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Fake Avastin tied to small Montana distributor

Caption: This undated photo provided Jan. 31, 2011, by California-based Genentech Inc., shows the blockbuster cancer drug Avastin. A new analysis raises fresh questions about the risks of Avastin, suggesting the chance of dying from side effects linked to it is higher than the risk for patients on chemotherapy alone. AP Photo/Genentech Inc.

The FDA warned doctors Tuesday about a fake chemotherapy drug. Lung cancer patients who were prescribed Avastin were getting, on occasion, a worthless counterfeit.

CBS News correspondent Armen Keteyian reports that the fake cancer treating drug contained no active ingredient. It was purchased from a company called Montana Healthcare Solutions, whose address traces to a house in tiny Belgrade, Montana. The counterfeit drug eventually found its way to at least 19 doctors in three states.

The Avastin case exposes the dangers of suppliers operating on the fringes of the prescription drug market. They often advertise drugs at much lower prices to doctors and medical clinics.

According to state records, Montana Healthcare Solutions was started by a man named Paul Bottomley.

In text messages to CBS News, Bottomley said that Montana Healthcare Solutions "closed its doors" in 2010 and he "knew nothing of this Avastin matter."

But in March, 2011, one doctor's office we contacted received a price sheet from the company, showing Bottomley as the company's "Business Development Director."

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On the price list, Avastin sells for $1,995 per 400 mg vial, $400 less than the average price from legitimate distributors.

A source told CBS News that when doctors called an 800 number for Montana Healthcare Solutions, the calls were re-directed to a company with an address listed at an office complex in Barbados.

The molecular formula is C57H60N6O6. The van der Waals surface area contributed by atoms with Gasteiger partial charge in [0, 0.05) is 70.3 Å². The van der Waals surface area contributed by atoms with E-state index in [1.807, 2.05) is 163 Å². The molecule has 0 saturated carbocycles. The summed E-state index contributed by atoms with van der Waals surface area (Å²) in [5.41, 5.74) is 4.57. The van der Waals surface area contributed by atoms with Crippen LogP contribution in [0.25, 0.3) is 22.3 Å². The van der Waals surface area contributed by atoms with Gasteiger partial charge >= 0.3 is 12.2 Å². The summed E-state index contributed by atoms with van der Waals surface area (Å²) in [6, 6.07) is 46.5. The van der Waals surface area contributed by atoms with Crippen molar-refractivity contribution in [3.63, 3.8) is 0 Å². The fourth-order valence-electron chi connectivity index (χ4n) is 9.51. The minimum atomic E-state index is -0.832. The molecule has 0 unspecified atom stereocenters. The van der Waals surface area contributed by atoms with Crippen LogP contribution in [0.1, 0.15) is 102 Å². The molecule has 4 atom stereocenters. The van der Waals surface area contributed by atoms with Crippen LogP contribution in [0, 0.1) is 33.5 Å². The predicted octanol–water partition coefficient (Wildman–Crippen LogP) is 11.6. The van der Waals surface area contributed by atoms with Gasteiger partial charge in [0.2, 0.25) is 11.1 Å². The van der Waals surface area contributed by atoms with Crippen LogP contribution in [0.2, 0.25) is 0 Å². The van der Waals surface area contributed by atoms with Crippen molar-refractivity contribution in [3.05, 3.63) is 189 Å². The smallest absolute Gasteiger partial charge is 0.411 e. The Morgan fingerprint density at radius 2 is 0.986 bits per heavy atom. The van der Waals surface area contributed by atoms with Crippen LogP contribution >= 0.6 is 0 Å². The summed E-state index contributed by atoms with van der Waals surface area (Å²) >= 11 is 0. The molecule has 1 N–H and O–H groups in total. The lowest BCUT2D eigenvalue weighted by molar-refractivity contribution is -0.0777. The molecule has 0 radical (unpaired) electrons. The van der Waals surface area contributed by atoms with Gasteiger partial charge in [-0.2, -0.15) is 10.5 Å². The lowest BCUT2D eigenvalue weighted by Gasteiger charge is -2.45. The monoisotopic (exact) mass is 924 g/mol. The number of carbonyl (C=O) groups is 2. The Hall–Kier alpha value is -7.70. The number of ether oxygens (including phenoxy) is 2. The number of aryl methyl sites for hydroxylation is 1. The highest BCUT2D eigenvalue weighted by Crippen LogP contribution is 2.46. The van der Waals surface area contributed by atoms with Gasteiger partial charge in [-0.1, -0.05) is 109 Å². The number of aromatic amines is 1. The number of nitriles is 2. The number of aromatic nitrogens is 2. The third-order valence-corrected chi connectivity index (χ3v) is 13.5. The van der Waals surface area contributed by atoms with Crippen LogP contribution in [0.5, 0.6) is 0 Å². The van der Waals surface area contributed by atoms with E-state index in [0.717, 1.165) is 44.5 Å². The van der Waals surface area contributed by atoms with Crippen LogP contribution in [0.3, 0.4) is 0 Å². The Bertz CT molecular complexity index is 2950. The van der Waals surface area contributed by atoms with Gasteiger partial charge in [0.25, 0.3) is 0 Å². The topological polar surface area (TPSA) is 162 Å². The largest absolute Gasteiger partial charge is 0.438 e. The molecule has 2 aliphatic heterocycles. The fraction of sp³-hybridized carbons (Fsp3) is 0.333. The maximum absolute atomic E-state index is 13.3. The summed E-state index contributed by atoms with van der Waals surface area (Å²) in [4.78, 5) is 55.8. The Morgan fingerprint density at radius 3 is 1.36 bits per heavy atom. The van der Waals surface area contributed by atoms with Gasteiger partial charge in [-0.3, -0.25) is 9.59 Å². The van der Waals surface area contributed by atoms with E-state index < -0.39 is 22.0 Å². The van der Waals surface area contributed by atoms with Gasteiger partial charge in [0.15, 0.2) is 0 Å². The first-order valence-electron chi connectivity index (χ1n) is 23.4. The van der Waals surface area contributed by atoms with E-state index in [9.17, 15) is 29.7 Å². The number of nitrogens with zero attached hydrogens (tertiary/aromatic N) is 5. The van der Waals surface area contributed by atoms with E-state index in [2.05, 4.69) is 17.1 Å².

On Thursday, a representative for the company there told CBS News in a statement: "As a reputable supplier of medicines, any risk to the medicine supply chain are of significant concern to us. We're therefore working with the appropriate regulatory authorities and we feel it would be better not to comment further until the investigation has been completed."

The Food and Drug Administration was made aware of the problem last December after authorities in the U.K. found 167 packs of the fake cancer-treating drug in a warehouse.

Without the active ingredient, patients who received the counterfeit Avastin, weren't getting the life extending drug they needed. None of the doctors who purchased the bogus Avastin would speak to CBS News on camera.

Ninety percent of prescription drugs are distributed through three very reputable companies. The problem is the other ten eprcent, where you literally have thousands of these fringe oeprators operating out of post office boxes or out of their house, and they're really hard to track down.

Watch a report on Avastin from "CBS Evening News" below:

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